As camp participants networked and bonded, regional groups formed to take actions against local targets in their own areas. (Find a list of suppliers in your area here). One group visited the Gloucestershire offices of Precast Erections Ltd, the company supplying concrete blocks used to build the prison. More actions are planned. Contact your local group to find out how you can get involved in Community Action on Prison Expansion
Solidarity Protest at the Court
On Wednesday 2nd, people from Reclaim the Fields supported a local woman, Vanda Gillett who had been charged with assault during the Barton Moss Community Blockade. Following a guilty verdict, anger erupted in her defence. The court was occupied and ‘scuffles’ with the police took place outside. Four people were arrested and people moved to demonstrate at the police stations where they were being held. See a video and mainstream media article on the day here.
Due to the arrests and priority of station support, further actions in Manchester were postponed, however local people motivated by the anti-prison struggle are keen to continue to target local companies and delay the construction of this super prison.
Reclaiming the Fields, Reclaiming our Lives
Reclaim the Fields is a constellation of people and collective projects willing to go back to the land and reassume the control over food production. We are determined to create alternatives to capitalism through cooperative, collective, autonomous, real needs oriented small scale production and initiatives, putting theory into practice and linking local practical action with global political struggles.
This camp is one part of our story (read the UK history here). We are not a ‘campaign’ or ‘coalition’ or a ‘mass movement’. We are diverse people, projects and struggles converging and diverging all over Europe. The manifold of ways in which capitalist economics comes to dominate the land (whether that be through the construction of prisons, drilling for gas or the exploitation of industrial agriculture) implicates and connects us all. While gatherings and action camps can be politically limited, they are not the be-all or end-all of our work. They are points of encounter, a chance for comrades to meet and critically reflect on how these struggles shape our lives. Read more about how RTF organises in our latest bulletin.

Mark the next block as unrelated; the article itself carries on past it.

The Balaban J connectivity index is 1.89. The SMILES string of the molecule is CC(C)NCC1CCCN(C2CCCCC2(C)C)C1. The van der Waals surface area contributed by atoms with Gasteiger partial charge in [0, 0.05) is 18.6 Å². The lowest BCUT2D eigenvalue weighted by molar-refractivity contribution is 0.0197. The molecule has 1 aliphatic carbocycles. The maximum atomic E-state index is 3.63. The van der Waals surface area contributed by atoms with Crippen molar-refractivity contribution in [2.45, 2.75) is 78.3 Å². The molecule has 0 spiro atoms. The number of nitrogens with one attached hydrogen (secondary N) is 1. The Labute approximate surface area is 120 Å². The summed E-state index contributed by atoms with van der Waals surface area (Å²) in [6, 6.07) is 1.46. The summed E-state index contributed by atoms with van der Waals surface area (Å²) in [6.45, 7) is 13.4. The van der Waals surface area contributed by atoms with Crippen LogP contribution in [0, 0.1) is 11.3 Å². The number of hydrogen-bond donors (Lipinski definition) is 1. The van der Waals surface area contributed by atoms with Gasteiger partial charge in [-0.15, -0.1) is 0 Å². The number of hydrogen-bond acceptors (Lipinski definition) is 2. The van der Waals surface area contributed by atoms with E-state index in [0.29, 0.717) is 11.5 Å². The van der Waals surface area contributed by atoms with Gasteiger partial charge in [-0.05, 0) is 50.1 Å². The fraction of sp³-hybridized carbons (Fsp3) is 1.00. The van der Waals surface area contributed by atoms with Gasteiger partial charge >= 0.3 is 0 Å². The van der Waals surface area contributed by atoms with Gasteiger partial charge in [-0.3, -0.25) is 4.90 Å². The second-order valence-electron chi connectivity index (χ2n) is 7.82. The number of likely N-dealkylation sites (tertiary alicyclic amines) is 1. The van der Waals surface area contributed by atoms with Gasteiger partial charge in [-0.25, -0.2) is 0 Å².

The gathering came alive through the work of an incredible group of people working collectively and horizontally. Numerous ex-prisoners and people who have supported loved ones through jail were present and moved by the experience. The passion and the hate for the prison system was very present and very visible. As was the desire for something more, for growing food, reclaiming land and living differently.
We will continue our work to reclaim our lives from the state, from our capitalist economic system and oppressive prison society. Until All Are Free!
– Reclaim the Fields, September 2015
(1) Defined here as the overlapping interests of government and industry that use surveillance, policing and imprisonment as solutions to economic, social and political problems.